In summary, my criticisms of the report include:
- The TTC does not address the questions of route level ridership characteristics, service quality and capacity. Indeed, route level reporting has been “missing in action” for over two years, and the statistics that are published are inadequate to a clear understanding of these issues.
- The change in total ridership includes two factors whose influence is poorly understood or ignored:
- The rise in free rides by children has masked a decline in trips by adults.
- The decline in Metropass purchases could trigger a statistical “loss” of ridership larger than the actual change in transit travel.
- The concept of a “trip” itself becomes less definite as more and more riding is done using passes, and in future a single fare will buy, in effect, a limited time pass rather than one “trip” as defined by transfer rules. Transit is not just about the classic commuting journey, but about multi-hop travel and service should reflect this.
The report cites achievements in service quality:
The benefits of the transformation and modernization at the TTC over the last five years are reflected in the daily service, including:
- 21 per cent reduction in delay minutes to subways
- 6.5 per cent reduction in subway delay incidents
- 86 per cent reduction in short turns to buses and streetcars.
In addition, service improvements designed to attract new customer rides were introduced. This includes:
- introducing new periods of operation (all-day, every-day network)
- introducing new express bus services
- improving off-peak crowding standards
- introducing a 10-minute-or-better network. [p. 3]
Some of these have already been reported to increase ridership, notably the express bus routes. For some other changes, the results are less dramatic because, for example, restoring an infrequent evening service does not give much scope for ridership growth. What happens is that the network as a whole may be perceived as more convenient because service is “always there”. However, these improvements can easily be offset by conditions that limit growth on the major services or even drive riders away if alternatives are perceived as “better” whatever that means to each former rider. It is already a matter of record that the Service Standards are met only when fleet, staffing and budgets do not combine to limit growth of service. Moreover there is no sense that latent demand gets much attention, although recent experience on King shows the effect of a major change in perceived and actual service quality.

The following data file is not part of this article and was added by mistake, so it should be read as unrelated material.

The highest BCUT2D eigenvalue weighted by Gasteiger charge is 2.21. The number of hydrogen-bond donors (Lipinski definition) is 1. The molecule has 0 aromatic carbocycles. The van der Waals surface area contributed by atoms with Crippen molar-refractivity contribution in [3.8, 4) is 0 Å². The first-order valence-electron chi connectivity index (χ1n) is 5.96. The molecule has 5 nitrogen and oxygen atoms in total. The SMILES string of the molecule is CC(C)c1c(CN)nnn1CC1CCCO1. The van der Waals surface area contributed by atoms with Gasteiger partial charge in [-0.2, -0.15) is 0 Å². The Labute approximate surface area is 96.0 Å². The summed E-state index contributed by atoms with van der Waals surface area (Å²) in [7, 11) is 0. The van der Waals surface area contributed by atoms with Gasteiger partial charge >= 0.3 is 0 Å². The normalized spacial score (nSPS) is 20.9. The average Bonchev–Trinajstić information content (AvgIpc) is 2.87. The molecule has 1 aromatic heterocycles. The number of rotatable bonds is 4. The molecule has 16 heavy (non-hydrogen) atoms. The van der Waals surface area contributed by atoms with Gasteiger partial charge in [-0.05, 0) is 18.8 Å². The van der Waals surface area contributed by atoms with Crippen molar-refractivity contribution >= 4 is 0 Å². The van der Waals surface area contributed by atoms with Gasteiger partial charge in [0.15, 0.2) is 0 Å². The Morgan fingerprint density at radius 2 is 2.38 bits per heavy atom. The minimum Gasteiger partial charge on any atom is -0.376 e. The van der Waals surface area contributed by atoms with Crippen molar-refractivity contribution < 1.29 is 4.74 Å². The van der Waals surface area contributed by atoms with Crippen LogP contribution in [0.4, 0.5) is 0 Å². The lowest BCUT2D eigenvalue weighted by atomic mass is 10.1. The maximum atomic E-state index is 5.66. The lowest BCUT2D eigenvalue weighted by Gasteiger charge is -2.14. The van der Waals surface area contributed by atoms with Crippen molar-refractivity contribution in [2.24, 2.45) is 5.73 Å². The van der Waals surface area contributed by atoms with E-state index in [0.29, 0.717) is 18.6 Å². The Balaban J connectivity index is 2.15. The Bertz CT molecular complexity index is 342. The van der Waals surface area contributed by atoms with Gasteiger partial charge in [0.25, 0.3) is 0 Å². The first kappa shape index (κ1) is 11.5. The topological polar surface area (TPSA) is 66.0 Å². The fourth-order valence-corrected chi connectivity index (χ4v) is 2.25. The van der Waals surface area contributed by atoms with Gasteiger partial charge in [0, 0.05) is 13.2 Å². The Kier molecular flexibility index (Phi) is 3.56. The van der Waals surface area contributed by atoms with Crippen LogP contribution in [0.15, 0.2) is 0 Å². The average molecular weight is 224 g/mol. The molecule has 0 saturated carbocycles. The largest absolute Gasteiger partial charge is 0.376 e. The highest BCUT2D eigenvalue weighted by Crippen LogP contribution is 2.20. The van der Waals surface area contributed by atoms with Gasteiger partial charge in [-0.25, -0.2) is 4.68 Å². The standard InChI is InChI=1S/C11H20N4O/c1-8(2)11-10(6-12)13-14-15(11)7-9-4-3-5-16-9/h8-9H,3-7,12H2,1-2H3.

Although total riding has been static for a few years, the proportion of riders is changing as the chart below shows.
Adult rides have fallen by 15.9 million with a further 4.9m in the “other” category, while the difference has been made up from seniors/students (7.7m) and children (13.4m). Were it not for the free carriage of children, the TTC’s total ridership numbers would show a downward trend.
Among the major changes within Adult fares, pass sales are down by 14%. This has a profound effect on the ridership attributed to passholders which is set at an average level for the “typical” rider. If those who have switched back to single fares (tokens) fall off of the “bottom” of the range of pass usage, then lost trips are attributed to them that they never took in the first place.
For example: If the average passholder takes 70 trips/month, but those who converted back to tokens only averaged 55 (borderline break-even on single fares before the tax credit), then each conversion would represent 15 “lost” trips that in fact these riders never took. To balance this out, we need to know whether the average usage by passholders went up with the loss of riders from the low end of the range, or if even passholders overall are taking fewer trips. The RGS report is silent on this issue.